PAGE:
Customer loyalty is essential to strong sales. After all, it’s easier to get repeat sales than it is to convince a new consumer to buy from you. But customer loyalty is something grown and nurtured, not bought or ordered. It takes time.
That time investment is worth it because it means more revenue and sticking power. Bill Zinke, Senior Vice President of Marketing at BELFOR Franchise Group said, “One of the key lessons from the pandemic has been [that], in good times, building customer loyalty can help you grow faster and more profitably, and in tough or challenging times, it can be the difference between surviving and going out of business.”
However, just because someone has been buying from you (or donating to you if you’re a non-profit) does not mean they are loyal. It may just mean that they tend to do the same things over and over until they don’t. If you want a strong customer (or donor) base, you need to cultivate loyalty. The methods to do so require consistent tending and upkeep.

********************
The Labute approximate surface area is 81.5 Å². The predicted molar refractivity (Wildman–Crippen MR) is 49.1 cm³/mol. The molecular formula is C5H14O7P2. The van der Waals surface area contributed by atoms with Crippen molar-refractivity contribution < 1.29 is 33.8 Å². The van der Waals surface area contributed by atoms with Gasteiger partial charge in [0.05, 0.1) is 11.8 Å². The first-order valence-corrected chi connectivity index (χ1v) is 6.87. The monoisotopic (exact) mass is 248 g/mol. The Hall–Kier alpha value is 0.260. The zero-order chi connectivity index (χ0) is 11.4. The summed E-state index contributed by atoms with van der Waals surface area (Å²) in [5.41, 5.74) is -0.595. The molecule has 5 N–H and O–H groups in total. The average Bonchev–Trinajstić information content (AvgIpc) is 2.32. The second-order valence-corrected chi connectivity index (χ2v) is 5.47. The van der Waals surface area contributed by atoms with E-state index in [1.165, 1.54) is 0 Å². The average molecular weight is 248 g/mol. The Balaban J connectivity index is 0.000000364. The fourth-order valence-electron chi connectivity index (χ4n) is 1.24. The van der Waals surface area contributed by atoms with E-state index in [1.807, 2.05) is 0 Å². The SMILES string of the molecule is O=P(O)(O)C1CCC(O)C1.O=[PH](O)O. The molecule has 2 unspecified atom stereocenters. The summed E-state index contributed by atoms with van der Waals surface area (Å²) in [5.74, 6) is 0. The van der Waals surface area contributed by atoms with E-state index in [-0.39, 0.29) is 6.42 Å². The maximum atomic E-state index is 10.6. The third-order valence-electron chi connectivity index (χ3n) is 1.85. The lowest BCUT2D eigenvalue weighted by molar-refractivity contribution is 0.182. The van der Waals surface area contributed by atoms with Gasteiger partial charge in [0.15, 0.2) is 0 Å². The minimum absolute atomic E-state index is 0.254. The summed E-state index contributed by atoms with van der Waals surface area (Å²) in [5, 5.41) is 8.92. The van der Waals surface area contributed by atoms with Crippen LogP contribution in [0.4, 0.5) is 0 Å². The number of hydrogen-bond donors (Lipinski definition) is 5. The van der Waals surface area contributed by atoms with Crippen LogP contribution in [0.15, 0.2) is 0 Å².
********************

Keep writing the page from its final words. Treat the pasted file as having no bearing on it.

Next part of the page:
How to Create Loyal Customers (or Supporters)
While building and increasing loyalty isn’t a set formula, there are several components that make it easier. They are:
Reward past customers for their loyalty. Show your appreciation and make them feel important. Loyalty is a great fix for pricing competition. After all, you might not be the cheapest, but you can offer the best value and feelings behind a purchase. That will keep your customers coming back—and with any luck—referring you to their friends as well.
Christina Metcalf is a writer/ghostwriter who believes in the power of story. She works with small businesses, chambers of commerce, and business professionals who want to make an impression and grow a loyal customer/member base. She loves road trips, hates exclamation points, and believes the world would be a better place if we all had our own theme song that played when we entered the room. What would yours be?
Write something about yourself. No need to be fancy, just an overview.